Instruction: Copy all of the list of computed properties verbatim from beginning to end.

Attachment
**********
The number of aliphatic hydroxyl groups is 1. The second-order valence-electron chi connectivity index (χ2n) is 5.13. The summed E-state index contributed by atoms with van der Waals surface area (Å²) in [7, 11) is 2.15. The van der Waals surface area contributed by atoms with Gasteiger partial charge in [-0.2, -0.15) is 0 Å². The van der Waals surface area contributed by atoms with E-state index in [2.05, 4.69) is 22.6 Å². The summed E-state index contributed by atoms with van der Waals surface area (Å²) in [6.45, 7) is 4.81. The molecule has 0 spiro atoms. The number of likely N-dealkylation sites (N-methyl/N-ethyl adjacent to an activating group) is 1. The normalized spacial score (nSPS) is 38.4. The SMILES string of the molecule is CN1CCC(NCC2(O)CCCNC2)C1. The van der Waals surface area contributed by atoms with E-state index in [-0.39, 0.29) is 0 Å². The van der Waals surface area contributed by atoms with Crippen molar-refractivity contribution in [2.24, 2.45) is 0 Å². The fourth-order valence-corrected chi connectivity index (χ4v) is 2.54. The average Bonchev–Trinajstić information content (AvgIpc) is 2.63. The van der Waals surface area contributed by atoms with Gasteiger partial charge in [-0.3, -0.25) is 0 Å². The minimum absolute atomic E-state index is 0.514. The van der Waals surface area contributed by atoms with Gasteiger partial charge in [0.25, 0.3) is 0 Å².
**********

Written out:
The number of aliphatic hydroxyl groups is 1. The second-order valence-electron chi connectivity index (χ2n) is 5.13. The summed E-state index contributed by atoms with van der Waals surface area (Å²) in [7, 11) is 2.15. The van der Waals surface area contributed by atoms with Gasteiger partial charge in [-0.2, -0.15) is 0 Å². The van der Waals surface area contributed by atoms with E-state index in [2.05, 4.69) is 22.6 Å². The summed E-state index contributed by atoms with van der Waals surface area (Å²) in [6.45, 7) is 4.81. The molecule has 0 spiro atoms. The number of likely N-dealkylation sites (N-methyl/N-ethyl adjacent to an activating group) is 1. The normalized spacial score (nSPS) is 38.4. The SMILES string of the molecule is CN1CCC(NCC2(O)CCCNC2)C1. The van der Waals surface area contributed by atoms with E-state index in [-0.39, 0.29) is 0 Å². The van der Waals surface area contributed by atoms with Crippen molar-refractivity contribution in [2.24, 2.45) is 0 Å². The fourth-order valence-corrected chi connectivity index (χ4v) is 2.54. The average Bonchev–Trinajstić information content (AvgIpc) is 2.63. The van der Waals surface area contributed by atoms with Gasteiger partial charge in [-0.3, -0.25) is 0 Å². The minimum absolute atomic E-state index is 0.514. The van der Waals surface area contributed by atoms with Gasteiger partial charge in [0.25, 0.3) is 0 Å².